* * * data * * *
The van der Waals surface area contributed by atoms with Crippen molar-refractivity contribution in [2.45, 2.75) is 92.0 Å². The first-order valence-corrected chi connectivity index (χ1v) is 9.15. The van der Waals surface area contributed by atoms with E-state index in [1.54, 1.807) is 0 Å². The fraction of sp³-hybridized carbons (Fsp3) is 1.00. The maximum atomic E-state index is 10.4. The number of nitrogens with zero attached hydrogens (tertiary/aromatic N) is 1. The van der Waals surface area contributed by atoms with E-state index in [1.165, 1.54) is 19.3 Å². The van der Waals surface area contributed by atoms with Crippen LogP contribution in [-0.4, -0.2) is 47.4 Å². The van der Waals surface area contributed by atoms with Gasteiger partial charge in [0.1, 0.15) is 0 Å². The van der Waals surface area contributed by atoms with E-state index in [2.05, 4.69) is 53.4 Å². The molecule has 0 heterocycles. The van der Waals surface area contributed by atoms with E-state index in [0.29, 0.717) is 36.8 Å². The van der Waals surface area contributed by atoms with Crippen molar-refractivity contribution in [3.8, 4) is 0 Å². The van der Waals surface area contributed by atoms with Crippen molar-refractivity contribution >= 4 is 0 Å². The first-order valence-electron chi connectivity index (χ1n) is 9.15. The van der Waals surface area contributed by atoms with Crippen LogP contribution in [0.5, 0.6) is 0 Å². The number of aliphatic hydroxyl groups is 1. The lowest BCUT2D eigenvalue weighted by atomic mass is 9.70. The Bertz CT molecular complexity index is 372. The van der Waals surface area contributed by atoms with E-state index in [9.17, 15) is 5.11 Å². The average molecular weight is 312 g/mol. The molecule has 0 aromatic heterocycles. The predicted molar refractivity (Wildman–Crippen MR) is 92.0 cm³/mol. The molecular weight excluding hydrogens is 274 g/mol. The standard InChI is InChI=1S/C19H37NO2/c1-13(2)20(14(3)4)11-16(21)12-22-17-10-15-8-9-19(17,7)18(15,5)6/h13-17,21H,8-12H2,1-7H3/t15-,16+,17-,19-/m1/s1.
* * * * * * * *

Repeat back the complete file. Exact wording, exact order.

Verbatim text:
The van der Waals surface area contributed by atoms with Crippen molar-refractivity contribution in [2.45, 2.75) is 92.0 Å². The first-order valence-corrected chi connectivity index (χ1v) is 9.15. The van der Waals surface area contributed by atoms with E-state index in [1.54, 1.807) is 0 Å². The fraction of sp³-hybridized carbons (Fsp3) is 1.00. The maximum atomic E-state index is 10.4. The number of nitrogens with zero attached hydrogens (tertiary/aromatic N) is 1. The van der Waals surface area contributed by atoms with E-state index in [1.165, 1.54) is 19.3 Å². The van der Waals surface area contributed by atoms with Crippen LogP contribution in [-0.4, -0.2) is 47.4 Å². The van der Waals surface area contributed by atoms with Gasteiger partial charge in [0.1, 0.15) is 0 Å². The van der Waals surface area contributed by atoms with E-state index in [2.05, 4.69) is 53.4 Å². The molecule has 0 heterocycles. The van der Waals surface area contributed by atoms with E-state index in [0.29, 0.717) is 36.8 Å². The van der Waals surface area contributed by atoms with Crippen molar-refractivity contribution in [3.8, 4) is 0 Å². The van der Waals surface area contributed by atoms with Crippen molar-refractivity contribution >= 4 is 0 Å². The first-order valence-electron chi connectivity index (χ1n) is 9.15. The van der Waals surface area contributed by atoms with Crippen LogP contribution in [0.5, 0.6) is 0 Å². The number of aliphatic hydroxyl groups is 1. The lowest BCUT2D eigenvalue weighted by atomic mass is 9.70. The Bertz CT molecular complexity index is 372. The van der Waals surface area contributed by atoms with E-state index in [9.17, 15) is 5.11 Å². The average molecular weight is 312 g/mol. The molecule has 0 aromatic heterocycles. The predicted molar refractivity (Wildman–Crippen MR) is 92.0 cm³/mol. The molecular weight excluding hydrogens is 274 g/mol. The standard InChI is InChI=1S/C19H37NO2/c1-13(2)20(14(3)4)11-16(21)12-22-17-10-15-8-9-19(17,7)18(15,5)6/h13-17,21H,8-12H2,1-7H3/t15-,16+,17-,19-/m1/s1.